Community in the city: conservatives talk urban planning
Conservatives and government planning mix about as well as oil and water. Although most on the right would admit that governments, particularly at the local level, have a role to play in building roads, sidewalks, sewers, and other public works projects, they are wary about attempting to use policy to attempt to shape how people live. In part, this is a reaction to unsuccessful urban renewal programs, such as those that cleared out “slums” only to replace them with large high rise housing projects that soon presented problems of their own. However, several right-leaning groups, including the American Conservative Magazine and the R Street Institute have made conservative urban planning a focus in the hopes of creating cities where people want to live.
“As conservatives I think we are called to try to work out how families can thrive in more dense urban environments perhaps with only one car or with fewer suburban amenities. How can we make this a more reasonable choice?” asked Lewis McCrary, executive editor of the American Conservative. As editor, McCrary helped start an urban initiative program, which hopes to begin a dialogue among conservatives on issues of urban design and public planning.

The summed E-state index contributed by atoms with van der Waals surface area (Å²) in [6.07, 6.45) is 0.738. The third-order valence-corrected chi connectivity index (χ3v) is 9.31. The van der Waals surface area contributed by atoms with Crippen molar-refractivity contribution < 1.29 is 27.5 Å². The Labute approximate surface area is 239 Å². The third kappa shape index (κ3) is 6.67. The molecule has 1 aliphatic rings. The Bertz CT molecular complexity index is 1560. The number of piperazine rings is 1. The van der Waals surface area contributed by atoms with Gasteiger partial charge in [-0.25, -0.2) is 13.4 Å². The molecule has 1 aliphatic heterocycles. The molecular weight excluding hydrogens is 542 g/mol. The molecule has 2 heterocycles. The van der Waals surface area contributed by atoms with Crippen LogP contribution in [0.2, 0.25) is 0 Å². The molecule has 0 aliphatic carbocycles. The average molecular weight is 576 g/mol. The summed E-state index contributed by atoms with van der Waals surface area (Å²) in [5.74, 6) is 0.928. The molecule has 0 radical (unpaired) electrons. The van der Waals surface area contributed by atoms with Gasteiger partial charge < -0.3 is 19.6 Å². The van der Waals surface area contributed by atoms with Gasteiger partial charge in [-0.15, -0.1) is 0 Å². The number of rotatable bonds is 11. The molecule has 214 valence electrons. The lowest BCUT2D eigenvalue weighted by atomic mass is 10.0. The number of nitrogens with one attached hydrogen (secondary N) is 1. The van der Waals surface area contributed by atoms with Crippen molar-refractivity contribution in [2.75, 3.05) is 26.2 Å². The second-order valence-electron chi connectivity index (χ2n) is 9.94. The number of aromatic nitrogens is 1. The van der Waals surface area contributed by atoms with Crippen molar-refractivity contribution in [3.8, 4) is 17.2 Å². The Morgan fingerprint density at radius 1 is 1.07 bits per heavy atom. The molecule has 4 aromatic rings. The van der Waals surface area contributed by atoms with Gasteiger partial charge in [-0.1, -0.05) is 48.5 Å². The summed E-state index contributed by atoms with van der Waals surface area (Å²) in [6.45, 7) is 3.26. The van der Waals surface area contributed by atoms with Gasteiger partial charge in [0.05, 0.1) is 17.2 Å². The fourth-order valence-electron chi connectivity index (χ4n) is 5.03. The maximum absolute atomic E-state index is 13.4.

When many Americans consider the cities and towns that they find particularly beautiful, they might think of Art Deco buildings in downtown Chicago or old Victorian houses trimmed in painted gingerbread. Many of these traditional styles of both building construction and urban design made cities and towns of the past great places to live, says Jonathan Coppage, a visiting senior fellow in urban planning at the R Street Institute.